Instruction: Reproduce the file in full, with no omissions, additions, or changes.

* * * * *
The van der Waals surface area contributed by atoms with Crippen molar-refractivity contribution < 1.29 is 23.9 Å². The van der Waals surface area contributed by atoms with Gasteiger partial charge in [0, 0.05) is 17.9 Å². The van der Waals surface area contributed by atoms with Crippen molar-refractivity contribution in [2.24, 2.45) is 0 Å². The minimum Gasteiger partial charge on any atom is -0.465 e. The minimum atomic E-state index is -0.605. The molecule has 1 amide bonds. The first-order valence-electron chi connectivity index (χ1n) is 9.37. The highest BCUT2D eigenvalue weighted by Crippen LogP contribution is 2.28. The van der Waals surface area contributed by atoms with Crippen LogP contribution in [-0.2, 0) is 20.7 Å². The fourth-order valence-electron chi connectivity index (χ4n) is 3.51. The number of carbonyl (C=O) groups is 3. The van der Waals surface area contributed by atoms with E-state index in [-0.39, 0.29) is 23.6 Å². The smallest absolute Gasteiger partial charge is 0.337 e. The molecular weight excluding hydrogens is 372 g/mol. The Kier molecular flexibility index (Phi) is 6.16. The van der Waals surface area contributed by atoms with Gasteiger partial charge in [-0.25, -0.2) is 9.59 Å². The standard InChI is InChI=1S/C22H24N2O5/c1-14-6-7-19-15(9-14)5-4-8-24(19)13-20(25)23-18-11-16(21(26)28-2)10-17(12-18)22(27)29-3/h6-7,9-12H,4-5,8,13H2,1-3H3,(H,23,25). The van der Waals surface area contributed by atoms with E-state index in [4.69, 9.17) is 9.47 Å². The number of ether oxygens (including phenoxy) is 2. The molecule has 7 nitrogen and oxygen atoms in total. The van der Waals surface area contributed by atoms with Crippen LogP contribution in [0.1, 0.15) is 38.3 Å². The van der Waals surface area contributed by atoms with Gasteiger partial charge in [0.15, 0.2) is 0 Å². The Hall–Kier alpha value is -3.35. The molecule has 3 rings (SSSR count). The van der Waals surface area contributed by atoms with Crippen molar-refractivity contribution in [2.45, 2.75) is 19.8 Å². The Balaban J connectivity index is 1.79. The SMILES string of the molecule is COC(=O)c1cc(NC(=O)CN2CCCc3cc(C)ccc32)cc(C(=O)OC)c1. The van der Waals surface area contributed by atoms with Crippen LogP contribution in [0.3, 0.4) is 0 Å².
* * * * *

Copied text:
The van der Waals surface area contributed by atoms with Crippen molar-refractivity contribution < 1.29 is 23.9 Å². The van der Waals surface area contributed by atoms with Gasteiger partial charge in [0, 0.05) is 17.9 Å². The van der Waals surface area contributed by atoms with Crippen molar-refractivity contribution in [2.24, 2.45) is 0 Å². The minimum Gasteiger partial charge on any atom is -0.465 e. The minimum atomic E-state index is -0.605. The molecule has 1 amide bonds. The first-order valence-electron chi connectivity index (χ1n) is 9.37. The highest BCUT2D eigenvalue weighted by Crippen LogP contribution is 2.28. The van der Waals surface area contributed by atoms with Crippen LogP contribution in [-0.2, 0) is 20.7 Å². The fourth-order valence-electron chi connectivity index (χ4n) is 3.51. The number of carbonyl (C=O) groups is 3. The van der Waals surface area contributed by atoms with E-state index in [-0.39, 0.29) is 23.6 Å². The smallest absolute Gasteiger partial charge is 0.337 e. The molecular weight excluding hydrogens is 372 g/mol. The Kier molecular flexibility index (Phi) is 6.16. The van der Waals surface area contributed by atoms with Gasteiger partial charge in [-0.25, -0.2) is 9.59 Å². The standard InChI is InChI=1S/C22H24N2O5/c1-14-6-7-19-15(9-14)5-4-8-24(19)13-20(25)23-18-11-16(21(26)28-2)10-17(12-18)22(27)29-3/h6-7,9-12H,4-5,8,13H2,1-3H3,(H,23,25). The van der Waals surface area contributed by atoms with E-state index in [4.69, 9.17) is 9.47 Å². The number of ether oxygens (including phenoxy) is 2. The molecule has 7 nitrogen and oxygen atoms in total. The van der Waals surface area contributed by atoms with Crippen LogP contribution in [0.1, 0.15) is 38.3 Å². The van der Waals surface area contributed by atoms with Gasteiger partial charge in [0.15, 0.2) is 0 Å². The Hall–Kier alpha value is -3.35. The molecule has 3 rings (SSSR count). The van der Waals surface area contributed by atoms with Crippen molar-refractivity contribution in [2.45, 2.75) is 19.8 Å². The Balaban J connectivity index is 1.79. The SMILES string of the molecule is COC(=O)c1cc(NC(=O)CN2CCCc3cc(C)ccc32)cc(C(=O)OC)c1. The van der Waals surface area contributed by atoms with Crippen LogP contribution in [0.3, 0.4) is 0 Å².